Those contributions could bar the firm from doing business with state or local pension funds under a pending proposal, according to SEC Deputy General Counsel Meyer Eisenberg.
The SEC proposal is similar to an existing rule that applies to municipal underwriting firms. So-called “pay-to-play” occurs when public officials select Wall Street and other firms to manage state or local pension funds on the basis of political contributions rather than competence.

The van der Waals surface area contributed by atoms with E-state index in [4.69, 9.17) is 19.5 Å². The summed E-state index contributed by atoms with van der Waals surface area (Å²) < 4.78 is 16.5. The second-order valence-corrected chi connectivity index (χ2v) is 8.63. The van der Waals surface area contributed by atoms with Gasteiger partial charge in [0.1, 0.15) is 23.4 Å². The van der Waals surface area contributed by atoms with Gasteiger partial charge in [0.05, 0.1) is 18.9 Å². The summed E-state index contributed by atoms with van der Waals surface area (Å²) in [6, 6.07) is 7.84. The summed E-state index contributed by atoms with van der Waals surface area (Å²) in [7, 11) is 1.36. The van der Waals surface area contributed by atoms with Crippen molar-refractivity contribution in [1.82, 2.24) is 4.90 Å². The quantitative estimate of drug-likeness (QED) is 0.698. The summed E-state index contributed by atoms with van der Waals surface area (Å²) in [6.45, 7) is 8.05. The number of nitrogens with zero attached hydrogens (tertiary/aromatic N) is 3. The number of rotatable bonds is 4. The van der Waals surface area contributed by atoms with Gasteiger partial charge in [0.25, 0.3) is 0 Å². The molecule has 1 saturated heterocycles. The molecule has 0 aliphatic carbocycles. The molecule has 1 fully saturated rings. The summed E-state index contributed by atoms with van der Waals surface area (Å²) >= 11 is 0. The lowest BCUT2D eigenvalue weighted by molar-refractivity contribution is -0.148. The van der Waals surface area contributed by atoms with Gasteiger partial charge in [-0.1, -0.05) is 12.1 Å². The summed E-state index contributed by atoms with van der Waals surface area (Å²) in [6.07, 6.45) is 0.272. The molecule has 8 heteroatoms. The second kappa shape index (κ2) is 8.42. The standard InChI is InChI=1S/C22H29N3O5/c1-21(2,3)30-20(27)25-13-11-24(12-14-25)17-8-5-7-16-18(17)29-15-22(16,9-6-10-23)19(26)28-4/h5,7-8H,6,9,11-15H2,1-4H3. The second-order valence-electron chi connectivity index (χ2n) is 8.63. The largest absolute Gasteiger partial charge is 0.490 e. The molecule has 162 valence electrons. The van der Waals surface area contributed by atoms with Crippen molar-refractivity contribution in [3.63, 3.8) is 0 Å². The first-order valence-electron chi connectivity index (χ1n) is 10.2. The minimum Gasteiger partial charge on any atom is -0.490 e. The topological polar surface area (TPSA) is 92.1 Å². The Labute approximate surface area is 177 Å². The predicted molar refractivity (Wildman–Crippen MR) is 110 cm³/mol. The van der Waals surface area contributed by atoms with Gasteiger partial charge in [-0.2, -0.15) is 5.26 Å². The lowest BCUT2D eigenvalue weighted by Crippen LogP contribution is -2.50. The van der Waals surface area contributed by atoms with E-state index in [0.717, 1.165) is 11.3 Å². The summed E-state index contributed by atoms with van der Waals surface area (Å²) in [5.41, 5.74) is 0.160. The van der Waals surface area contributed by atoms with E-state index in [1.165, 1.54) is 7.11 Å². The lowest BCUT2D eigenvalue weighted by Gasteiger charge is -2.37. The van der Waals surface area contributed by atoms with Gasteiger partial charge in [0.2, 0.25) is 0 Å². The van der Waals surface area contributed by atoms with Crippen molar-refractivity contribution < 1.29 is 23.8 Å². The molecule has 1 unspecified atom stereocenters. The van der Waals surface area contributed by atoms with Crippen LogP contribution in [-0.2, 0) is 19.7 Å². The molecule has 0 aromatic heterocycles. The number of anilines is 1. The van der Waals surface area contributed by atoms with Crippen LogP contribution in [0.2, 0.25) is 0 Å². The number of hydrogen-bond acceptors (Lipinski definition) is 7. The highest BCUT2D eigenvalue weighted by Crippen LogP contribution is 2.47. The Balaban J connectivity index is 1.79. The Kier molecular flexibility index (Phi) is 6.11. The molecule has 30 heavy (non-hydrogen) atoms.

Eisenberg also told attendees at the National Regulatory Services Fall 2000 Investment Adviser & Broker-Dealer Compliance Conference that the SEC will consider investment advisor concerns before adopting the final rule, according to The Wall Street Journal.
Julie Allecta, a partner at Paul Hasting Janofsky & Walker in San Francisco, which provides legal representation to investment companies and advisers, predicted that firms that provide investment advisory services will need to develop questionnaires for employees to record their contributions to political campaigns, and must develop internal guidelines for monitoring and tracking such contributions, according to the Journal.